Glasgow man fined for bus lane contravention allowed Upper Tribunal appeal based on poor road markings

Glasgow man fined for bus lane contravention allowed Upper Tribunal appeal based on poor road markings

A Glasgow man who was given a penalty notice after driving through a bus lane has been allowed a limited appeal to the Upper Tribunal for Scotland after arguing that the markings were not sufficiently clear until the area he had been photographed in.

It was argued by John Hazard that the bus lane he had driven through was not adequately marked out by the local authority. Mr Hazard had previously won an appeal against an alleged parking contravention before the Upper Tribunal in which he had argued that a parking bat was not sufficiently marked out.

The application was considered by Sheriff George Jamieson of the Upper Tribunal. The appellant made representations in person, while the respondent was represented by Mr Beglin, the Group Manager of Parking Services for Glasgow City Council.

Unbroken line

It was accepted by the appellant that he had driven through the bus lane during a period of traffic regulation. However, he maintained that he should not have to pay a fine because the road markings designating the bus lane were not “solid, unbroken and continuous.” At an oral hearing of the UTS, he explained that he had found this phrase in a book published by HM Stationary Office he had purchased in a second hand bookshop in Glasgow and since misplaced.

The appellant’s second ground of appeal was that the First-tier Tribunal had not taken into account, in its decision, evidence he had presented to the FTS showing that the bus lane was not a solid and unbroken line for its whole length. He explained further that he had entered the bus lane on leaving a parking bay at a point where the road signage was significantly degraded with a view to joining the main carriageway. He had been forced to continue in the bus lane as no driver in the carriageway would initially allow him to exit the bus lane.

When the appellant was eventually able to exit the lane, the respondent’s camera recorded him at a point where the lane signage was in fact solid, unbroken and continuous. For the respondent it was submitted that the appellant did not dispute entering and driving along the bus lane. The First-tier Tribunal had reached the correct conclusion, as he had been photographed driving his vehicle within the continuous white line of the bus lane.

Specific question

In his decision, Sheriff Jamieson said of the appellant’s position: “I do not agree with the appellant that this is an accurate statement of the law. However, bus lane road markings must, in law, give adequate notice of the bus lane restriction to road users such as the appellant.”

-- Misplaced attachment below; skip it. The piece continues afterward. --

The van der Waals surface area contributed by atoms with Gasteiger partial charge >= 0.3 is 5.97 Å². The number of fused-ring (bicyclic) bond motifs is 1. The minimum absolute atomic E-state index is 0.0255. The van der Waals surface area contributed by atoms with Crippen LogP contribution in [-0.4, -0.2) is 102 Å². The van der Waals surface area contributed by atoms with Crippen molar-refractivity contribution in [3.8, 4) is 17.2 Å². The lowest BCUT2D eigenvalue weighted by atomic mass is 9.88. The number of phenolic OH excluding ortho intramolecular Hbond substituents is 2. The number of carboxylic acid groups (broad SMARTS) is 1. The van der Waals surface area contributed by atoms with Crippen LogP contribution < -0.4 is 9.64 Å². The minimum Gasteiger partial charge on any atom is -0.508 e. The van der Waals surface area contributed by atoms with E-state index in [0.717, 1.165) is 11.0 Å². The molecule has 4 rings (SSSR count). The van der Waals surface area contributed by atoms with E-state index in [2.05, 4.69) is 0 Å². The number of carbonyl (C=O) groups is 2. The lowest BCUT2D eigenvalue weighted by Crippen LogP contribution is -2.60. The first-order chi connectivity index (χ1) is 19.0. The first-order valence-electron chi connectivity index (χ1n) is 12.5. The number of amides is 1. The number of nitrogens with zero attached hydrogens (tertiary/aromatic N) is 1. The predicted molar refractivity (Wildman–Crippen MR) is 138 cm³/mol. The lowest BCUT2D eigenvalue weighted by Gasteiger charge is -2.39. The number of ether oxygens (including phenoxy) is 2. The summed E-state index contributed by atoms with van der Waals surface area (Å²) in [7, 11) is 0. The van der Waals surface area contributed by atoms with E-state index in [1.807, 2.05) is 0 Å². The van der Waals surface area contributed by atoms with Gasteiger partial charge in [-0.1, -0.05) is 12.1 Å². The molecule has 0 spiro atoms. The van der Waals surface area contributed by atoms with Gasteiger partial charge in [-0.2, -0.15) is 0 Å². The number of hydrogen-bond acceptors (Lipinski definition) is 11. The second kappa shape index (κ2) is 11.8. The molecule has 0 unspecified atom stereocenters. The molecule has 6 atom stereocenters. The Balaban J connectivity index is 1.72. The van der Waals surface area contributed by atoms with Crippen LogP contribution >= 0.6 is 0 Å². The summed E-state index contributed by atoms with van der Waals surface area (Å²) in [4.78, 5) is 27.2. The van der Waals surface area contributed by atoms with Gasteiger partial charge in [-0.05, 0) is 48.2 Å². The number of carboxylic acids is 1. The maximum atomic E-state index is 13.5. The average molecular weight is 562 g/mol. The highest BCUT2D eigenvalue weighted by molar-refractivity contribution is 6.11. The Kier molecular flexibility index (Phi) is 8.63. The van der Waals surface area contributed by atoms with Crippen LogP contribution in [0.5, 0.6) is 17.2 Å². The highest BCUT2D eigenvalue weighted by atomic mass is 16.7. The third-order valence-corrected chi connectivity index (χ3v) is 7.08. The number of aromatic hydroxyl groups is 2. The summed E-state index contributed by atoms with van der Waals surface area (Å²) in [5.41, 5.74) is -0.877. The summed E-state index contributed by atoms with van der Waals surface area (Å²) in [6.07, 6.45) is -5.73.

He continued: “I accept the Appellant may have come across the phrase ‘solid, unbroken and continuous’ in an HMSO publication he purchased in a second hand book shop in Glasgow some years ago; however, this publication was not available for me to check; moreover, if this publication were guidance from the Department for Transport on road traffic signs, then it has probably been superseded by the current version of the Traffic Signs Manual issued from 2018 onwards to take account of the Traffic Signs Regulations and General Directions 2016.”

Turning to the second ground of appeal, Sheriff Jamieson said: “The decision of the FTS refers only to the evidence of the alleged contravention submitted by the respondent; it does not specifically refer to nor discuss the appellant’s photographic evidence showing the bus lane road line was significantly degraded at the appellant’s point of entry to the bus lane.”

He added: “The FTS did not consider the requirement set out in paragraph 9.3.2 of chapter 3 of the Traffic Signs Manual that the bus line required to be separated from the rest of the carriageway by a continuous line; instead, the FTS focused only on the condition of the bus lane at the point the alleged contravention was recorded by the Respondent’s camera.”

Finally, the sheriff concluded: “The FTS did not identify and ask the specific question identified by Stanley Burnton LJ in R (on the application of Herron) v Parking Adjudicator (2011). [53] That question was whether the road traffic sign, in other words the line marking out the bus lane, was ‘in substantial compliance with the statutory specification, and not such as to mislead or fail to inform the motorist’.”

The appeal was therefore allowed to proceed solely on the basis of the second ground of appeal.

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